By-and-by AEneas landed at a place in Italy named Cumae. There dwelt one of the Sybils. These were wondrous virgins whom Apollo had endowed with deep wisdom; and when AEneas went to consult the Cumaean Sybil, she told him that he must visit the under-world of Pluto to learn his fate. First, however, he had to go into a forest, and find there and gather a golden bough, which he was to bear in his hand to keep him safe. Long he sought it, until two doves, his mother's birds, came flying before him to show him the tree where gold gleamed through the boughs, and he found the branch growing on the tree as mistletoe grows on the thorn.

Guarded with this, and guided by the Sybil, after a great sacrifice, AEneas passed into a gloomy cave, where he came to the river Styx, round which flitted all the shades who had never received funeral rites, and whom the ferryman, Charon, would not carry over. The Sybil, however, made him take AEneas across, his boat groaning under the weight of a human body. On the other side stood Cerberus, but the Sybil threw him a cake of honey and of some opiate, and he lay asleep, while AEneas passed on and found in myrtle groves all who had died for love, among them, to his surprise, poor forsaken Dido. A little further on he found the home of the warriors, and held converse with his old Trojan friends. He passed by the place of doom for the wicked, Tartarus; and in the Elysian fields, full of laurel groves and meads of asphodel, he found the spirit of his father Anchises, and with him was allowed to see the souls of all their descendants, as yet unborn, who should raise the glory of their name. They are described on to the very time when the poet wrote to whom we owe all the tale of the wanderings of AEneas, namely, Virgil, who wrote the AEneid, whence all these stories are taken. He further tells us that AEneas landed in Italy just as his old nurse Caieta died, at the place which is still called Gaeta. After they had buried her, they found a grove, where they sat down on the grass to eat, using large round cakes or biscuits to put their meat on. Presently they came to eating up the cakes. Little Ascanius cried out, "We are eating our very tables;" and AEneas, remembering the harpy's words, knew that his wanderings were over.



CHAPTER III.

THE FOUNDING OF ROME.

B.C. 753—713.

Virgil goes on to tell at much length how the king of the country, Latinus, at first made friends with AEneas, and promised him his daughter Lavinia in marriage; but Turnus, an Italian chief who had before been a suitor to Lavinia, stirred up a great war, and was only captured and killed after much hard fighting. However, the white sow was found in the right place with all her little pigs, and on the spot was founded the city of Alba Longa, where AEneas and Lavinia reigned until he died, and his descendants, through his two sons, Ascanius or Iulus, and AEneas Silvius, reigned after him for fifteen generations.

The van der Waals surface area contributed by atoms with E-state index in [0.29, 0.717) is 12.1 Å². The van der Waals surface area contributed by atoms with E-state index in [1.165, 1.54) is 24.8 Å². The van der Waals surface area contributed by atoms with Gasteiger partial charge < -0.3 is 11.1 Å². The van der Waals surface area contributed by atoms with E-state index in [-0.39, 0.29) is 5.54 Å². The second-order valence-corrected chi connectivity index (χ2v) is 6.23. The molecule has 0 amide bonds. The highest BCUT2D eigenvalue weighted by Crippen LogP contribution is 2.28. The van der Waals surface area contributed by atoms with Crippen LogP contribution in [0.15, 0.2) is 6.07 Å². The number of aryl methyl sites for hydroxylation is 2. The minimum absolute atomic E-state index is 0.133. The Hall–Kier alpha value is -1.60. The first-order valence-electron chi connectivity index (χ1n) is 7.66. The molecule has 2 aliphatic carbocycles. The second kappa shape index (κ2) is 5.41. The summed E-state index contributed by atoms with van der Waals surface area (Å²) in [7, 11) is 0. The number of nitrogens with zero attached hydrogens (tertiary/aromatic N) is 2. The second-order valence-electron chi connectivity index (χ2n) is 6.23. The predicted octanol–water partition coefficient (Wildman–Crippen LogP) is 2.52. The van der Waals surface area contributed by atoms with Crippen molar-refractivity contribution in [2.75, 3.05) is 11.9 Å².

The last of these fifteen was Amulius, who took the throne from his brother Numitor, who had a daughter named Rhea Silvia, a Vestal virgin. In Greece, the sacred fire of the goddess Vesta was tended by good men, but in Italy it was the charge of maidens, who were treated with great honor, but were never allowed to marry under pain of death. So there was great anger when Rhea Silvia became the mother of twin boys, and, moreover, said that her husband was the god Mars. But Mars did not save her from being buried alive, while the two babes were put in a trough on the waters of the river Tiber, there to perish. The river had overflowed its banks, and left the children on dry ground, where, however, they were found by a she-wolf, who fondled and fed them like her own offspring, until a shepherd met with them and took them home to his wife. She called them Romulus and Remus, and bred them up as shepherds.

When the twin brothers were growing into manhood, there was a fight between the shepherds of Numitor and Amulius, in which Romulus and Remus did such brave feats that they were led before Numitor. He enquired into their birth, and their foster-father told the story of his finding them, showing the trough in which they had been laid; and thus it became plain that they were the grandsons of Numitor. On finding this out, they collected an army, with which they drove away Amulius, and brought their grandfather back to Alba Longa.

They then resolved to build a new city for themselves on one of the seven low hills beneath which ran the yellow river Tiber; but they were not agreed on which hill to build, Remus wanting to build on the Aventine Hill, and Romulus on the Palatine. Their grandfather advised them to watch for omens from the gods, so each stood on his hill and watched for birds. Remus was the first to see six vultures flying, but Romulus saw twelve, and therefore the Palatine Hill was made the beginning of the city, and Romulus was chosen king. Remus was affronted, and when the mud wall was being raised around the space intended for the city, he leapt over it and laughed, whereupon Romulus struck him dead, crying out, "So perish all who leap over the walls of my city."



Romulus traced out the form of the city with the plough, and made it almost a square. He called the name of it Rome, and lived in the midst of it in a mud-hovel, covered with thatch, in the midst of about fifty families of the old Trojan race, and a great many young men, outlaws and runaways from the neighboring states, who had joined him. The date of the building of Rome was supposed to be A.D. 753; and the Romans counted their years from it, as the Greeks did from the Olympiads, marking the date A.U.C., anno urbis conditae, the year of the city being built. The youths who joined Romulus could not marry, as no one of the neighboring nations would give his daughter to one of these robbers, as they were esteemed. The nearest neighbors to Rome were the Sabines, and the Romans cast their eyes in vain on the Sabine ladies, till old Numitor advised Romulus to proclaim a great feast in honor of Neptune, with games and dances. All the people in the country round came to it, and when the revelry was at its height each of the unwedded Romans seized on a Sabine maiden and carried her away to his own house. Six hundred and eighty-three girls were thus seized, and the next day Romulus married them all after the fashion ever after observed in Rome. There was a great sacrifice, then each damsel was told, "Partake of your husband's fire and water;" he gave her a ring, and carried her over his threshold, where a sheepskin was spread, to show that her duty would be to spin wool for him, and she became his wife.